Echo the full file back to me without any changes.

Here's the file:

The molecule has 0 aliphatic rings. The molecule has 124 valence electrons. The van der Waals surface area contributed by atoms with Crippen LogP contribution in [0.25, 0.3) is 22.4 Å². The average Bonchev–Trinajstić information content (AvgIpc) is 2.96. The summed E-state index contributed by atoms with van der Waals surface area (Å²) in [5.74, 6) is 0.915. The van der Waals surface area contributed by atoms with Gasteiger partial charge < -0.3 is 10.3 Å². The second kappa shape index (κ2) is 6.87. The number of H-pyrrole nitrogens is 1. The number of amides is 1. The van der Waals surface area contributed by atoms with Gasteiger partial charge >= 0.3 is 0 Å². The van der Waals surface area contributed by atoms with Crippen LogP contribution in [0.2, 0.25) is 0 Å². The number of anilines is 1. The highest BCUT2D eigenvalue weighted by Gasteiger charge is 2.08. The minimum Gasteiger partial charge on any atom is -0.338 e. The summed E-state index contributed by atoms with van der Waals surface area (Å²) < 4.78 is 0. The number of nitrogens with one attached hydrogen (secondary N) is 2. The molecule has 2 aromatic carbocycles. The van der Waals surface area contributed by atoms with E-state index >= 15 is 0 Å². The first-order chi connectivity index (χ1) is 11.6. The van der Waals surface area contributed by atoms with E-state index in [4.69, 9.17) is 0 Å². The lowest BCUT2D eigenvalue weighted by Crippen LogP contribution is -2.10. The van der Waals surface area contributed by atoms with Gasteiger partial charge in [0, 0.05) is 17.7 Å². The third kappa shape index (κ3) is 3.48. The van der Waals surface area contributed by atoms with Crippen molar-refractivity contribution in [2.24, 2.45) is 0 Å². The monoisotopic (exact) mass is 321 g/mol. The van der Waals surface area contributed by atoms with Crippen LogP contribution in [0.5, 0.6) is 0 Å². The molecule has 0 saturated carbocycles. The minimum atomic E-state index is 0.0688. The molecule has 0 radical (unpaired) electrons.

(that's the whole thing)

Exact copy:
The molecule has 0 aliphatic rings. The molecule has 124 valence electrons. The van der Waals surface area contributed by atoms with Crippen LogP contribution in [0.25, 0.3) is 22.4 Å². The average Bonchev–Trinajstić information content (AvgIpc) is 2.96. The summed E-state index contributed by atoms with van der Waals surface area (Å²) in [5.74, 6) is 0.915. The van der Waals surface area contributed by atoms with Gasteiger partial charge < -0.3 is 10.3 Å². The second kappa shape index (κ2) is 6.87. The number of H-pyrrole nitrogens is 1. The number of amides is 1. The van der Waals surface area contributed by atoms with Gasteiger partial charge >= 0.3 is 0 Å². The van der Waals surface area contributed by atoms with Crippen LogP contribution in [0.2, 0.25) is 0 Å². The number of anilines is 1. The highest BCUT2D eigenvalue weighted by Gasteiger charge is 2.08. The minimum Gasteiger partial charge on any atom is -0.338 e. The summed E-state index contributed by atoms with van der Waals surface area (Å²) < 4.78 is 0. The number of nitrogens with one attached hydrogen (secondary N) is 2. The molecule has 2 aromatic carbocycles. The van der Waals surface area contributed by atoms with E-state index >= 15 is 0 Å². The first-order chi connectivity index (χ1) is 11.6. The van der Waals surface area contributed by atoms with E-state index in [4.69, 9.17) is 0 Å². The lowest BCUT2D eigenvalue weighted by Crippen LogP contribution is -2.10. The van der Waals surface area contributed by atoms with Gasteiger partial charge in [0, 0.05) is 17.7 Å². The third kappa shape index (κ3) is 3.48. The van der Waals surface area contributed by atoms with Crippen molar-refractivity contribution in [2.24, 2.45) is 0 Å². The monoisotopic (exact) mass is 321 g/mol. The van der Waals surface area contributed by atoms with Crippen LogP contribution in [0.5, 0.6) is 0 Å². The molecule has 0 saturated carbocycles. The minimum atomic E-state index is 0.0688. The molecule has 0 radical (unpaired) electrons.